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svgadminsvgSeptember 19, 2011svgNews

Barak Meets Fayyad to Head Off Showdown

Defense Minister Ehud Barak and Palestinian Authority (PA) Prime Minister Fayyad met in New York Sunday as western diplomats frantically try to head off a showdown at the United Nations.

“There was a short meeting between the two and they discussed the UN bid, security and other issues,” a diplomat told AFP on condition of anonymity.

Israeli officials did not comment.

Barak represents the left-wing flank of the government coalition and is visiting the United States to discuss defense and security issues with American officials.

Simultaneous with the Barak-Fayyad meeting, which was unannounced, Quartet diplomats from the United States, European Union, United Nations and Russia huddled for urgent talks.

Quartet Middle East envoy Tony Blair remained optimistic that “there is a way of avoiding a confrontation.”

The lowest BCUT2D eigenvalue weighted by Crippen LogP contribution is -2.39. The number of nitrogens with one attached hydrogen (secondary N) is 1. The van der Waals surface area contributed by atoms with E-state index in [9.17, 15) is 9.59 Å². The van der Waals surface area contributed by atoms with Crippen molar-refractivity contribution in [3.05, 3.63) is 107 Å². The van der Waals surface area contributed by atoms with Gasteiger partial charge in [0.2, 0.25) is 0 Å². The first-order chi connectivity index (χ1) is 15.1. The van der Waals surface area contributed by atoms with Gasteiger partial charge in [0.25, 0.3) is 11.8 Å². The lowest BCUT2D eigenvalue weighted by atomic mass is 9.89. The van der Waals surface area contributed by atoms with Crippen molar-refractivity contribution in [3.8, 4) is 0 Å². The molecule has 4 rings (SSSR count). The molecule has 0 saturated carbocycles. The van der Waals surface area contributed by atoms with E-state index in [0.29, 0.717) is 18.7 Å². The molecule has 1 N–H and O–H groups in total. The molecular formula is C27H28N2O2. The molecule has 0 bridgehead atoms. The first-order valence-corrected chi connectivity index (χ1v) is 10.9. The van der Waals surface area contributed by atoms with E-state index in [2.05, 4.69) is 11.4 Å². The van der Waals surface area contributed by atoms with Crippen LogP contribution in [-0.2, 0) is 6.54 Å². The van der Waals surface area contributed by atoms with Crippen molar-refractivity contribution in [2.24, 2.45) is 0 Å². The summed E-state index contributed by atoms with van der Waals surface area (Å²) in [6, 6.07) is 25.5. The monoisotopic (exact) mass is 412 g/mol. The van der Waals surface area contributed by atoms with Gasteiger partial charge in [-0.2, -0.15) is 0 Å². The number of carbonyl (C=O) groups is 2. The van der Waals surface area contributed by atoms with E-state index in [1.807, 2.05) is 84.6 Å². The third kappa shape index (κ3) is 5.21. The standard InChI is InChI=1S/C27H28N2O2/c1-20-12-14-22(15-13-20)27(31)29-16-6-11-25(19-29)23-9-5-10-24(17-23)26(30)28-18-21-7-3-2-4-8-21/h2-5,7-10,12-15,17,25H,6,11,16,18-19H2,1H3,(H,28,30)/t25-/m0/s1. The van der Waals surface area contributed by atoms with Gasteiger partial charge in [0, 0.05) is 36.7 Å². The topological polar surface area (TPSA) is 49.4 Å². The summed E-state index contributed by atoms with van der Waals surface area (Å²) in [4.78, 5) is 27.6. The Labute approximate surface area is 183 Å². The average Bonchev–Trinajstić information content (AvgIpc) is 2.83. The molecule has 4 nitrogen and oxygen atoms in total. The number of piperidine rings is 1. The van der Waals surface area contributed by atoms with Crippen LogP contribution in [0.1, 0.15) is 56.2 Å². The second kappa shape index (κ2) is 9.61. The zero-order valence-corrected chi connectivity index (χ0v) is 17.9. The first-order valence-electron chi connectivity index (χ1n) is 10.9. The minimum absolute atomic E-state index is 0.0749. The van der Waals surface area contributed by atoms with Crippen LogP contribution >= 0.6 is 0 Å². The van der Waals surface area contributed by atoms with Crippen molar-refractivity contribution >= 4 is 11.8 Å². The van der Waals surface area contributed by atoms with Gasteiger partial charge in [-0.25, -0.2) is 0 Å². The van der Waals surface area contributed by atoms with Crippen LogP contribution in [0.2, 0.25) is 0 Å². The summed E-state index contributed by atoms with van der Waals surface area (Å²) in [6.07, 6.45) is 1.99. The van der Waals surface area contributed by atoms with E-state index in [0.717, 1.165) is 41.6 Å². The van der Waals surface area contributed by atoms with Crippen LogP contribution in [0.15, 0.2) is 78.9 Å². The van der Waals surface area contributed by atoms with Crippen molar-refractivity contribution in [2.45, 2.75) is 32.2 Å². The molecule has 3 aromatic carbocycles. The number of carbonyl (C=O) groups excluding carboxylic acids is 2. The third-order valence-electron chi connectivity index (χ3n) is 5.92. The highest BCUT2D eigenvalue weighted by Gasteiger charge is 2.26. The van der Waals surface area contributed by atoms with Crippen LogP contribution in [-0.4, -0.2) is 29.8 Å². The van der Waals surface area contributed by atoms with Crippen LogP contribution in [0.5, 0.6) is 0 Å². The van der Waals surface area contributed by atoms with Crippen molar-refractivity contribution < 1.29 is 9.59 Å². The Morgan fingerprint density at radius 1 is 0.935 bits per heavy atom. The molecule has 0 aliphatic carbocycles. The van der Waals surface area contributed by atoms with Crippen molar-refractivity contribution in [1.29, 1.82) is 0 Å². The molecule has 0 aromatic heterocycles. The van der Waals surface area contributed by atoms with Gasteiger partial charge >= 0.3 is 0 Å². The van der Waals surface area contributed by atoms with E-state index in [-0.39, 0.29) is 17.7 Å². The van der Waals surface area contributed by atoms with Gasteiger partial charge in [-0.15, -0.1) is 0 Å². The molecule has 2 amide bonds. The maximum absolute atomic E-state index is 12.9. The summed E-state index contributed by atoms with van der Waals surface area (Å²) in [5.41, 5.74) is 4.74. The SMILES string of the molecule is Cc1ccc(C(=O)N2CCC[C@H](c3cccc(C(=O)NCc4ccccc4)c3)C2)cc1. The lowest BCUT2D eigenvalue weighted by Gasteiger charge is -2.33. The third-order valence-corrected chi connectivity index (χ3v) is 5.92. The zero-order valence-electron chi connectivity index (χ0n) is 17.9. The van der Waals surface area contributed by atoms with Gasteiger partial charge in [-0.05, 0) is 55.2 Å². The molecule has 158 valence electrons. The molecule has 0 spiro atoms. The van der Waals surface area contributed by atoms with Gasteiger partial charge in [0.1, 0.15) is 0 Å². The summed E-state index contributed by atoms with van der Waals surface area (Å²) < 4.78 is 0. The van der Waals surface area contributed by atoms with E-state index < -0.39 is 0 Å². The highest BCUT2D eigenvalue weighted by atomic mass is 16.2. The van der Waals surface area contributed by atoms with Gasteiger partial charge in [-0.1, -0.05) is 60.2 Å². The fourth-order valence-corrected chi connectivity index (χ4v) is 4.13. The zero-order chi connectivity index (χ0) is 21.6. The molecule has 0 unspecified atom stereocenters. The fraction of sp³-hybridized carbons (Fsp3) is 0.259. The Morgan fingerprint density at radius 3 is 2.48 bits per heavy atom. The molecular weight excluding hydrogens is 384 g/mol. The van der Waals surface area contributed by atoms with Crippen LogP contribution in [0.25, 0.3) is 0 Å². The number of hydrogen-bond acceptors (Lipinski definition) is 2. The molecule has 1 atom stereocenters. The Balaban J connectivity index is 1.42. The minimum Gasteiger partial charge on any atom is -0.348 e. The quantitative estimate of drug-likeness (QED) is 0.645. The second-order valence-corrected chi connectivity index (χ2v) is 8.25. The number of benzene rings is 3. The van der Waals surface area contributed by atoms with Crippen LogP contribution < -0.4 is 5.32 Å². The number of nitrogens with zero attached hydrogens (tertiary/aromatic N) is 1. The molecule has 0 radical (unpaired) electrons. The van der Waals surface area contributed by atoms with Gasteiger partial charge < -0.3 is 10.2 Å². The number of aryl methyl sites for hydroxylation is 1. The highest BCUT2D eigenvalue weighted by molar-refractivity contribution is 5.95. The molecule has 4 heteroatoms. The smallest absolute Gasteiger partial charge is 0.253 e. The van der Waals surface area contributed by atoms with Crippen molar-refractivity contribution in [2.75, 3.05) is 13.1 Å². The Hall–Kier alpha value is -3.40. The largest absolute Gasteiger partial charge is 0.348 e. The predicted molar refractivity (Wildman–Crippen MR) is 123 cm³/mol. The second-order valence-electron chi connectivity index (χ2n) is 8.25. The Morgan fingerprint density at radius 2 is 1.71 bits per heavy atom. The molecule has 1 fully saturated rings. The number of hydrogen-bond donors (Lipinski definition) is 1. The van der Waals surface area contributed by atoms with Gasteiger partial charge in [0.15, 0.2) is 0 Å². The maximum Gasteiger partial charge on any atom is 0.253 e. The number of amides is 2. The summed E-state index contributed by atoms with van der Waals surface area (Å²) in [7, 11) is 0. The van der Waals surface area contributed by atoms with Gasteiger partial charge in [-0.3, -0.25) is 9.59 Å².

The PA has claimed that it has the necessary support in the United Nations Security Council to support its bid for recognition as a full member of the United Nations. If true, it would force the United States to exercise its promised veto and leave the PA with having to settle for a non-binding resolution for recognition in the pro-Arab General Assembly.

PA Chairman Mahmoud Abbas told reporters en route to New York that he expects a “very difficult” time after the bid for recognition is formally made. The United States has threatened to cut off aid in retaliation for burying the America-sponsored effort to reach an agreement with Israel through direct talks for creating the PA as a new country within Israel’s borders.

“The Palestinian people and their leadership will pass through very difficult times after the Palestinian approach to the United Nations through the Security Council to seek full membership for the Palestinian state on the 1967 borders with east Jerusalem as its capital,” he said.

Abbas is counting on universal condemnation of Israel to embarrass the Obama administration, reduce its influence in the Middle East and allow pro-Arab Western countries to place more pressure on Israel to meet Arab conditions.

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